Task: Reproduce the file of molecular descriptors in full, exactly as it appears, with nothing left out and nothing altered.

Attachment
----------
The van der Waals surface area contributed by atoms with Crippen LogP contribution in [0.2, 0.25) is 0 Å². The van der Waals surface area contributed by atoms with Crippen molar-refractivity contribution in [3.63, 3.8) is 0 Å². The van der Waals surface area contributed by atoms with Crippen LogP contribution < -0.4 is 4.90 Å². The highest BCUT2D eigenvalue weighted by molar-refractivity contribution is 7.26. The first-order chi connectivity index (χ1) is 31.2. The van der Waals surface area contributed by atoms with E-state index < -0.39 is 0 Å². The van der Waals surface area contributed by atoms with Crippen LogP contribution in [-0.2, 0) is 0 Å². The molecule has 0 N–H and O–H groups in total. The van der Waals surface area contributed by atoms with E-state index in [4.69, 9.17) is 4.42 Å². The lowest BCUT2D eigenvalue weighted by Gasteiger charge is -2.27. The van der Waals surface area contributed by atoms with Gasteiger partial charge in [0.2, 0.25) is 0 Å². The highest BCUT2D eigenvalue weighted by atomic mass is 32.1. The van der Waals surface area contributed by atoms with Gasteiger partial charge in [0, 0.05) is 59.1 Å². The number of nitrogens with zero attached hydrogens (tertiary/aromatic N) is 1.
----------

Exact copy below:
The van der Waals surface area contributed by atoms with Crippen LogP contribution in [0.2, 0.25) is 0 Å². The van der Waals surface area contributed by atoms with Crippen molar-refractivity contribution in [3.63, 3.8) is 0 Å². The van der Waals surface area contributed by atoms with Crippen LogP contribution < -0.4 is 4.90 Å². The highest BCUT2D eigenvalue weighted by molar-refractivity contribution is 7.26. The first-order chi connectivity index (χ1) is 31.2. The van der Waals surface area contributed by atoms with E-state index < -0.39 is 0 Å². The van der Waals surface area contributed by atoms with Crippen LogP contribution in [-0.2, 0) is 0 Å². The molecule has 0 N–H and O–H groups in total. The van der Waals surface area contributed by atoms with E-state index in [4.69, 9.17) is 4.42 Å². The lowest BCUT2D eigenvalue weighted by Gasteiger charge is -2.27. The van der Waals surface area contributed by atoms with Gasteiger partial charge in [0.2, 0.25) is 0 Å². The highest BCUT2D eigenvalue weighted by atomic mass is 32.1. The van der Waals surface area contributed by atoms with Gasteiger partial charge in [0, 0.05) is 59.1 Å². The number of nitrogens with zero attached hydrogens (tertiary/aromatic N) is 1.